BBT charting is important for several different aspects: As noted above, maintaining a bbt graph as part of your overall charting helps you understand when (and if) you ovulated. It also allows you determine the length of your menstrual cycle and know if you timed lovemaking properly. If bbt temps are erratic or you do not see a spike, charting can also let you know that there may be fertility or health issues to check on. For example, LPD – or luteal phase defect – is a shortened second half of your cycle (which may indicate a deficiency in progesterone or hormonal imbalance). Such imbalances can be obstacles to pregnancy, so charting your bbts will let you know if your luteal phase is too short. If you are taking a supplement of fertility medication, charting will also inform you about any positive changes in your cycle (for example, before or after starting clomid or a fertility supplement). There’s much to be discerned from charting your bbts!

BBT and Ovulation Symptoms: EWCM

Finally, as part of your fertility chart, you will likely be examining other fertility signs or taking ovulation predictor tests: If so, you can compare your bbt graph with other ovulation and fertility factors like fertile mucous, ovulation pains, opks, etc. In the days before you temperature rise, you should experience changes in your cervical mucous – or CM. When the CM becomes clear or translucent, stretchy (not sticky) like egg-white (hence the acronym EWCM – egg white cervical mucus) and your cervix is open, moist, and higher than during the rest of your cycle, you know that ovulation is in the works! Expect your mid-cycle temperature rise and ovulation to take place.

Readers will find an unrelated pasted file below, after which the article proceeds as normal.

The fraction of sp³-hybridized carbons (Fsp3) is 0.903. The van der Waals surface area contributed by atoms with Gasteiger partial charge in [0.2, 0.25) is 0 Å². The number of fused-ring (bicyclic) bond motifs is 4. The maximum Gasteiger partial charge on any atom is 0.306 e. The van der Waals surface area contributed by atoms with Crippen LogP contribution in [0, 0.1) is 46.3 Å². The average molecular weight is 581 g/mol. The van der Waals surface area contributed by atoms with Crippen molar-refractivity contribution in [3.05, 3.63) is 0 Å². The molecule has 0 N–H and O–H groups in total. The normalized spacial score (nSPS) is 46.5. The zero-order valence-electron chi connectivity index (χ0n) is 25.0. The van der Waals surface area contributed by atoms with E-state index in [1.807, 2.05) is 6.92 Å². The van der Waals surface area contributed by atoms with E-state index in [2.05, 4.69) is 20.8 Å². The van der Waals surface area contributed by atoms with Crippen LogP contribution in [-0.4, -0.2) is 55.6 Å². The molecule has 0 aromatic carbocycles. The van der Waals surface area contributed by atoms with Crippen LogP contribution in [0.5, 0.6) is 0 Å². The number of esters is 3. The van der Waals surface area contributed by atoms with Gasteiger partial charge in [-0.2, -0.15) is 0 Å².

Following ovulation – and the flood of progesterone into your system – the CM will again become tacky, dry, or absent and the cervix will close up and drop. You should start to see these changes a few days after the bbt temp line shoots up. It’s also possible, if there is no drop in temp, to learn of an early pregnancy symptom if the your bbts stay elevated after a missed period.

To start charting, simply find a quality basal thermometer. Start on day one of your cycle – the first day of menstrual bleeding. Chart daily at the same time every day – and measure your bbt temp first thing, before moving, before rising from bed. For more information and faq’s on bbt charting, click here. If you are using an ovulation microscope, then ensure that you do your bbt first – then collect your morning saliva sample for the saliva test.

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Predicting Ovulation